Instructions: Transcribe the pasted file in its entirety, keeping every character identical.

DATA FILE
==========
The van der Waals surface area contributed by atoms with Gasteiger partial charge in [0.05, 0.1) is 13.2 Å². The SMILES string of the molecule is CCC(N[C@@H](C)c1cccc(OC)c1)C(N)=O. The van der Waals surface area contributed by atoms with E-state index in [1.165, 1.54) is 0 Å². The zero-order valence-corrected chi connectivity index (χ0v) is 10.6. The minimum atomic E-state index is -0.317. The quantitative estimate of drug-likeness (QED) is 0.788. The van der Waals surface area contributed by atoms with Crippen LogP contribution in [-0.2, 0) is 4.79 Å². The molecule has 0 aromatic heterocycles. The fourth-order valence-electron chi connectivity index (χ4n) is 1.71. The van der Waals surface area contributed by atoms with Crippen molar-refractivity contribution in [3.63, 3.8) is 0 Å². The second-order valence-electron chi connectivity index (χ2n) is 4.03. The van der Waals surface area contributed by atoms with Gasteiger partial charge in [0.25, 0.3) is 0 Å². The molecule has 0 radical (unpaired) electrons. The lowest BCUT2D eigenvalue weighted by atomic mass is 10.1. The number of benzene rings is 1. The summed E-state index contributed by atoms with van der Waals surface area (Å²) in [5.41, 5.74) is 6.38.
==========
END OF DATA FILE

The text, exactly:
The van der Waals surface area contributed by atoms with Gasteiger partial charge in [0.05, 0.1) is 13.2 Å². The SMILES string of the molecule is CCC(N[C@@H](C)c1cccc(OC)c1)C(N)=O. The van der Waals surface area contributed by atoms with E-state index in [1.165, 1.54) is 0 Å². The zero-order valence-corrected chi connectivity index (χ0v) is 10.6. The minimum atomic E-state index is -0.317. The quantitative estimate of drug-likeness (QED) is 0.788. The van der Waals surface area contributed by atoms with Crippen LogP contribution in [-0.2, 0) is 4.79 Å². The molecule has 0 aromatic heterocycles. The fourth-order valence-electron chi connectivity index (χ4n) is 1.71. The van der Waals surface area contributed by atoms with Crippen molar-refractivity contribution in [3.63, 3.8) is 0 Å². The second-order valence-electron chi connectivity index (χ2n) is 4.03. The van der Waals surface area contributed by atoms with Gasteiger partial charge in [0.25, 0.3) is 0 Å². The molecule has 0 radical (unpaired) electrons. The lowest BCUT2D eigenvalue weighted by atomic mass is 10.1. The number of benzene rings is 1. The summed E-state index contributed by atoms with van der Waals surface area (Å²) in [5.41, 5.74) is 6.38.